Trump taxes news readers

When President Donald Trump recently imposed unwise tariffs on imported steel and aluminum, he at least had the support of domestic steel and aluminum producers.

But prior to the those tariffs, when Trump unwisely slapped unwarranted tariffs on newsprint imported from Canada, he did so against the adamant opposition of every American newsprint manufacturer except one, North Pacific Paper (NORPAC).

Based in Washington but owned by a New York private equity firm, NORPAC sought tariffs as a means of rescuing itself from its own impending bankruptcy.

Now the initial tariffs of up to 32 percent on Canadian paper are being collected at the border, driving up paper prices by 20 to 30 percent and, in effect, imposing a tax on every American news reader to benefit a single company.

Whereas tariffs always are promoted as a means of protecting American jobs, these tariffs are far more likely to cost American jobs in paper production, journalism and other aspects of the publishing business, while driving up costs for consumers.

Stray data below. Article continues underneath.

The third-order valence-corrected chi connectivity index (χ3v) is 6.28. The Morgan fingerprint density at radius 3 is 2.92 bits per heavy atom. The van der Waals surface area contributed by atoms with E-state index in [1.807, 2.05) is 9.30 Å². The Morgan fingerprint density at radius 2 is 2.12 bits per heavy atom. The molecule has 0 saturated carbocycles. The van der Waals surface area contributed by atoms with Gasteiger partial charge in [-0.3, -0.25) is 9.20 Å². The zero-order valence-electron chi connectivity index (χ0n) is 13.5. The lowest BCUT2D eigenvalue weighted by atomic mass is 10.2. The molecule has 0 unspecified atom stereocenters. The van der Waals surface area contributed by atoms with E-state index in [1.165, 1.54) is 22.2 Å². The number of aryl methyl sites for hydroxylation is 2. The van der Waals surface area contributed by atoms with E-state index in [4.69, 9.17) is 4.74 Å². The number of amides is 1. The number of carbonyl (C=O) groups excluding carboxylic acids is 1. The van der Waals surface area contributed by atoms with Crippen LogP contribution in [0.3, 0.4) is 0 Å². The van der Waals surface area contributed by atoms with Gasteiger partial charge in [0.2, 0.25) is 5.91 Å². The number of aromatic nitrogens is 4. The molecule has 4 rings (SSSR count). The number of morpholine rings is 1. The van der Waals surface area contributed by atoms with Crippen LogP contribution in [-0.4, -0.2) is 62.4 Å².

The tariffs misrepresent the nature of the newsprint market, which always has been regional rather than national. Market share and pricing are not the result of Canadian dumping below production costs, but of geography. U.S. Northeastern and Midwestern markets always have procured paper primarily from Canada.

Due to the rise of digital information, demand for newsprint in North America has declined by 75 percent since 2000. Current price increases could arise only from an artificial construct such as Trump’s tariffs, which should be rescinded in the name of capitalism.

— The Scranton Times-Tribune



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